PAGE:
Once I gave a guest lecture about international aging issues,  I realized that even though I was so passionate about the content and I knew it so well that I could talk about in very confidently, the students were not intrigued by my lecture. After the lecture,  I talked with my supervisor who observed my lecture about my concerned, and he told me that my lecture was great, but I didn’t talked about how those issues could be connected with the students in my class. For instance, I talked about the aging population in China was huge, but obvious the the single  statistical number did not really mean anything the students, so next time I added the number of older adults in the U.S. and compared that to the aging population in other countries, then the students had a better idea of those numbers. Later on, I also found that when I know my students better, I can use different ways to get them focused on the topic and have a better understanding of the issues that I want them to know.

I do think guest lectures are quite different from teaching the whole class. I’m still working on discovering my own teaching self, and I look forward to teaching my first own in-class course this coming semester!

 

GRAD5114: Review of Online Gerontology Courses

I didn’t realize that our blog posts are about the coming week’s reading until last week, so I have been writing reflections after class in previous four weeks! As we did that in our Preparing Future Professoriate class…so I guess I am a victim of rigid thinking that I gained from so many years of education.

This  weeks’ readings are really interesting. I agree with both Robert Talbert about the four good aspects of lectures and Mark Carnes about active learning. From the video “Digital Medias: New Learners in the 21 Century”, we can see that  students in current generation have more opportunities and more access to use technologies like cellphones, laptops and internet and these rapid developing technologies have high impact in their daily lives. For instance, due to the advancement of information and computer technology, online courses are being developed and implemented by many higher education institutions, with a wide variety of methods under development for different academic field. As part of future educators, we should keep ourselves updated about the changes. I have taught gerontology course online for several times, but I want to learn more about current online teaching strategies that can promote active learning, so I read previous research that talked about online gerontology courses.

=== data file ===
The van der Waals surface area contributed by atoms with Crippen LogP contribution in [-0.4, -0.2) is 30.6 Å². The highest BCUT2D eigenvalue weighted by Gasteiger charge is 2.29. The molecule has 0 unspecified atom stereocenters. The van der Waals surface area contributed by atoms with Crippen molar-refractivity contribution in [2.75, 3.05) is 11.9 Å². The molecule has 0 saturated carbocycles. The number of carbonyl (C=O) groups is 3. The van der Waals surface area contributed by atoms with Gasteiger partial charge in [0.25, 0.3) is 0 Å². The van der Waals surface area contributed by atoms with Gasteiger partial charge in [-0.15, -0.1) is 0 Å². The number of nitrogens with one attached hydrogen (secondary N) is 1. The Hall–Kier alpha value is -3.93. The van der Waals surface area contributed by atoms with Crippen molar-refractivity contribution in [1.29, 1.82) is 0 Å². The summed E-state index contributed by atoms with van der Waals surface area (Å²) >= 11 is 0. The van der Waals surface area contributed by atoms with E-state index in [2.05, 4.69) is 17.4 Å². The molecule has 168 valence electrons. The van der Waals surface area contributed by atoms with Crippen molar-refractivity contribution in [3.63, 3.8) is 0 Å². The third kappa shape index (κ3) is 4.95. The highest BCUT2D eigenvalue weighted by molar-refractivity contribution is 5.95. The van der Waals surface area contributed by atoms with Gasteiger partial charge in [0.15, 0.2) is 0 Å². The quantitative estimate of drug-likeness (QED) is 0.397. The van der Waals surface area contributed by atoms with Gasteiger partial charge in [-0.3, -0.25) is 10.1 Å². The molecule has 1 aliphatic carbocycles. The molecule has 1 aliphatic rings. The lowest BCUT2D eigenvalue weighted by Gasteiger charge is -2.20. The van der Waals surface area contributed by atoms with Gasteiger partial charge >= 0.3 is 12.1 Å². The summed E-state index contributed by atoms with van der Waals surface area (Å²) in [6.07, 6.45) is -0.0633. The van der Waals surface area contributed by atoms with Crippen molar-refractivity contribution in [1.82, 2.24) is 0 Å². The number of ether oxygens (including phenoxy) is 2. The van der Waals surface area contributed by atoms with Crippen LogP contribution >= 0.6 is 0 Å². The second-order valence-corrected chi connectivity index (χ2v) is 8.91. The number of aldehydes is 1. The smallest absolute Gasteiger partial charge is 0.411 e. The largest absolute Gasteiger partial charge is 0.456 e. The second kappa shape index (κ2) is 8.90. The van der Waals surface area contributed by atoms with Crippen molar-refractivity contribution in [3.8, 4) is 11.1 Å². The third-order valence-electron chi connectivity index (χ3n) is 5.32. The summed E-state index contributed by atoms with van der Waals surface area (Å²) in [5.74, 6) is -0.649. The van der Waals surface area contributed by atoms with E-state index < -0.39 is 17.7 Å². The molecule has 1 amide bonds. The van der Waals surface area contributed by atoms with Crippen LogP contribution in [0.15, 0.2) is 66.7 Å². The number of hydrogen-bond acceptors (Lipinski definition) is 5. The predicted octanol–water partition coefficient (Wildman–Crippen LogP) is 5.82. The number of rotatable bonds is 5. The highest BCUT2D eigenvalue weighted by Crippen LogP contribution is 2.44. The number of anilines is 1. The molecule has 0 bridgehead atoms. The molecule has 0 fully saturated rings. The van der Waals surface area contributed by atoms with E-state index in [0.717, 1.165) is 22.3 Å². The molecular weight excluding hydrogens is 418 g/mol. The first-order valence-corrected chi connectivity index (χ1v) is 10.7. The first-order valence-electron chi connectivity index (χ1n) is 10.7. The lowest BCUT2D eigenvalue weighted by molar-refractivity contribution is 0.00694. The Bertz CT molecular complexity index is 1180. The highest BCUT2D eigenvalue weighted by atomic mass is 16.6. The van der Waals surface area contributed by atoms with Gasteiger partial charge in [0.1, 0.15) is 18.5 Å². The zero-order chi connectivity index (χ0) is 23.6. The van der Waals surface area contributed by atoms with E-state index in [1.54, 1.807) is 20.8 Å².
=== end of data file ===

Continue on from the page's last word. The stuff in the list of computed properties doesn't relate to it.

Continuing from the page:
Online educational courses are relatively new for many residential colleges or universities, and are often offered to supplement or directly replicate classroom-based courses in their content and structure. The majority of online gerontology courses are adaptations of existing curriculums into the online format while retaining adherence to pre-existing course syllabus and procedures, student online learning strategies may be negatively impacted or ineffectively motivated (Carrillo, & Renold, 2000; Henke, 2000). In order to determine the impact of online gerontology courses and inform the potential development of gerontology-specific online course methodologies, several studies have been conducted to explore the implementation of concepts specific to gerontology. For instance, Barrett and Pai (2008) discuss the strategy of teaching ageism through an online gerontology course. The researchers evaluated the strategy of using portrait of older adults created by students as a method to stimulate discussion about ageism in an online forum. Although this exercise received positive feedback from students, the authors found that the portrait exercise, along with other techniques of teaching gerontology concepts adapted from standard classroom exercises, fulfilled the necessary role in stimulating discussion for their online course. However, these teaching strategies were insufficient towards the goal of fostering a better conceptual understanding than would result from classroom-based instruction.